Is North Korea reviewing their human rights issues?

By May 21, 2018

North Korea (MNN) – Earlier this month, North Korea released three US prisoners—an exciting and long-awaited development.

The three men are Kim Dong-chul, Tony Kim, and Kim Hak-song. Kim Dong-chul was arrested in 2015 and then sentenced a year later to ten years of hard labor, on a conviction of espionage. The other two were arrested last year on charges of hostile acts.

The release of these prisoners is viewed as the removal of a roadblock to the summit planned between President Trump and Kim Jong-un next month. However, this meeting could be on the rocks following North Korea’s threat to pull out.

Regardless of whether or not the meeting takes place, Robert Kenna of Open Doors USA says the release of the prisoners is exciting news, and that it draws attention to the greater human rights issues in North Korea.

North Korean flags (Photo courtesy of John Pavelka via Flickr under Creative Commons License)

“This is just a very small beginning in scratching the surface on what’s really happening in the country. And so, we’re incredibly excited that three prisoners have kind of a different trajectory for their lives, outside of North Korean prisons and interrogation camps. But we’re also pointing awareness to the more than 50,000 Christians that we believe are held in those interrogation centers and prison cells and work camps throughout the country.”

North Korea has topped the World Watch List for the last 17 years. So, if the prisoner release is a sign of good will and openness to discuss other issues, the question is this: What is it going to take for North Korea to no longer top the World Watch List?

Christian Persecution

Kenna says, “It is ranked as toughest place in the world for Christians. And a lot of that is because the regime—it makes no room for faith or Christianity. That faith needs to be worshipping the Kims and the regime. So, believers have to go in secret and worship.”

If people are found out to be Christians, they and their families will be punished. Additionally, Kenna says, the regime has established a network of spies among the citizens of North Korea. Anyone who reveals the illegal acts of another will be rewarded. In some cases, even children rat out their parents, whether on purpose or by accident.

For North Korea to no longer be considered the number one offender of religious freedoms for Christians, this environment needs to change.

“There’s not going to be freedom in North Korea until there is freedom for Christians and there’s freedom for free thought,” Kenna says.

The challenge is that Christianity inherently undermines the values of the Kim regime. In North Korea, human life is generally undervalued. But the Gospel says all humans have great worth.

(Photo courtesy of Open Doors USA)

“This is why North Korea really sees Christianity as a threat because it is an idea that’s in direct opposition to the Kim regime.”

Another issue is that the borders are closed. For the last several decades, families have been separated into North and South Korea. And more so, the isolation paired with propaganda has meant people are told how to think and how to act.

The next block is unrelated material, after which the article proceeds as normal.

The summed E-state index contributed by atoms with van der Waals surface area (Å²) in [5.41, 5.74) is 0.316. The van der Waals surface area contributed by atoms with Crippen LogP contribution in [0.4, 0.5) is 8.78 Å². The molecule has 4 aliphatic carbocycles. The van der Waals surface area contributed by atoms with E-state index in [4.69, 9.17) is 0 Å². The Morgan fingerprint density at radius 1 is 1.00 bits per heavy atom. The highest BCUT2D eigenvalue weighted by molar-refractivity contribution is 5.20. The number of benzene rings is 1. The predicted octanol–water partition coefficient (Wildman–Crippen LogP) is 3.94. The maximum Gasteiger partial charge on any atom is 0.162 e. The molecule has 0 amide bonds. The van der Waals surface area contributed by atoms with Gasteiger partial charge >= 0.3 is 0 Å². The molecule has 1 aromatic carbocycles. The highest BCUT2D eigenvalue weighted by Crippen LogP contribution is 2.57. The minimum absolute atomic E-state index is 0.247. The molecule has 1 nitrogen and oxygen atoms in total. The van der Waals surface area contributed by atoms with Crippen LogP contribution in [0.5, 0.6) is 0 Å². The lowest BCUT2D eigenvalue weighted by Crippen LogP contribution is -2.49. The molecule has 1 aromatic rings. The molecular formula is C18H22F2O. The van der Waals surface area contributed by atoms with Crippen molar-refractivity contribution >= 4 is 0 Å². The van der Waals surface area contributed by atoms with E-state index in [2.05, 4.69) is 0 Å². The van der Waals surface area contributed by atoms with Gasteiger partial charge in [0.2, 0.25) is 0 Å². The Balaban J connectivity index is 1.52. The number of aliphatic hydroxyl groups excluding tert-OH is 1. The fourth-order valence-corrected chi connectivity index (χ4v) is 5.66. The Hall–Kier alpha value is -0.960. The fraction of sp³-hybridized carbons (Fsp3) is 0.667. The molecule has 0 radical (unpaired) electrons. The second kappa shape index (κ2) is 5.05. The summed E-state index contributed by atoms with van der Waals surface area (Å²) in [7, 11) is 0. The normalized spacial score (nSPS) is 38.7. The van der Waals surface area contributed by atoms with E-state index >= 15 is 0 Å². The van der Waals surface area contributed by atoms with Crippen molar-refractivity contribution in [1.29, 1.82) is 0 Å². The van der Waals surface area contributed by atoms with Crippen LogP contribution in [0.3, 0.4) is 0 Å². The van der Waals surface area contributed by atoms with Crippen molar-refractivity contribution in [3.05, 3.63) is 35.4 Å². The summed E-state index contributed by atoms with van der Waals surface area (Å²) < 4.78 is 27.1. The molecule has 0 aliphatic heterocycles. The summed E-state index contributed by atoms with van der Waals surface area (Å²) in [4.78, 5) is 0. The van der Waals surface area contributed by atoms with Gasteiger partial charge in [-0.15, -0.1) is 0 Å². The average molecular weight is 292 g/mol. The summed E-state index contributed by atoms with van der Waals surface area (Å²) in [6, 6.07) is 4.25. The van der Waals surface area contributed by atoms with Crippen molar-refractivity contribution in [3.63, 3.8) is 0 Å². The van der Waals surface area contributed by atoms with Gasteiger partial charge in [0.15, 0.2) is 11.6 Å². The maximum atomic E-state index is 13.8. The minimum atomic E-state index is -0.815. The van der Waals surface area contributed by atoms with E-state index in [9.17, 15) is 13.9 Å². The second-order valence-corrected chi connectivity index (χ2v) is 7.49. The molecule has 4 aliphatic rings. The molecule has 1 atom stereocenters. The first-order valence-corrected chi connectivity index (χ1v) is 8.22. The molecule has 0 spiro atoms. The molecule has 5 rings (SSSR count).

“North Korea is a place of intellectual and idea poverty.”

Therefore, people can get into big trouble for having Bibles, for meeting together to worship, or for missing propaganda meetings. The government is trying to arrest each and every last area of free thinking and choice of belief.

“It’s a really difficult system to be within. And I feel like until the leadership really changes—and it’s hard for me to see how Kim Jong-un would change, but obviously, God can do anything. The hearts of the leaders and the nations are in his hands—but until there’s great, large-scale change that’s open to free thought and religious freedom, then I feel like, again, like we’re not going to see great change in North Korea until that happens.”

How to respond

There’s a lot up in the air right now. As we’ve mentioned before, talks about human rights could become a sticky subject between the United States and North Korea, if it’s brought up at all. Furthermore, there’s no telling what will take place between now and the proposed June 12 meeting.

Kenna says the best way to respond is with prayer. Open Doors has been able to communicate with believers in North Korea.

“They’re blown away by the fact that there’s a worldwide Church that is praying for them. And so they’re so isolated, they don’t know, often times, what’s happening on the world-scale and the freedoms all of us experience. And so the fact that we are praying for them is an incredible encouragement that brings them hope.”

(Photo courtesy of Open Doors USA)

We can pray for these believers to have courage and perseverance, and that religious freedom would become possible.

“We also pray that they would just hold onto the anchor that they have in Christ, in the midst of harsh and extreme conditions, as believers. And that they would also be bold and not shrink back, so that they would still look for those ways to spread the Gospel.”

And as we pray for them and hear their stories, Kenna reminds us that these believers are praying for the global Church, too. It’s important to continue to learn about them and to be burdened by their burdens so that we can learn more about what it means to be one Church that stands together with each of its members.

Finally, you can pray for the upcoming meeting—that if it happens it is a successful meeting that will make inroads to the human rights issues.

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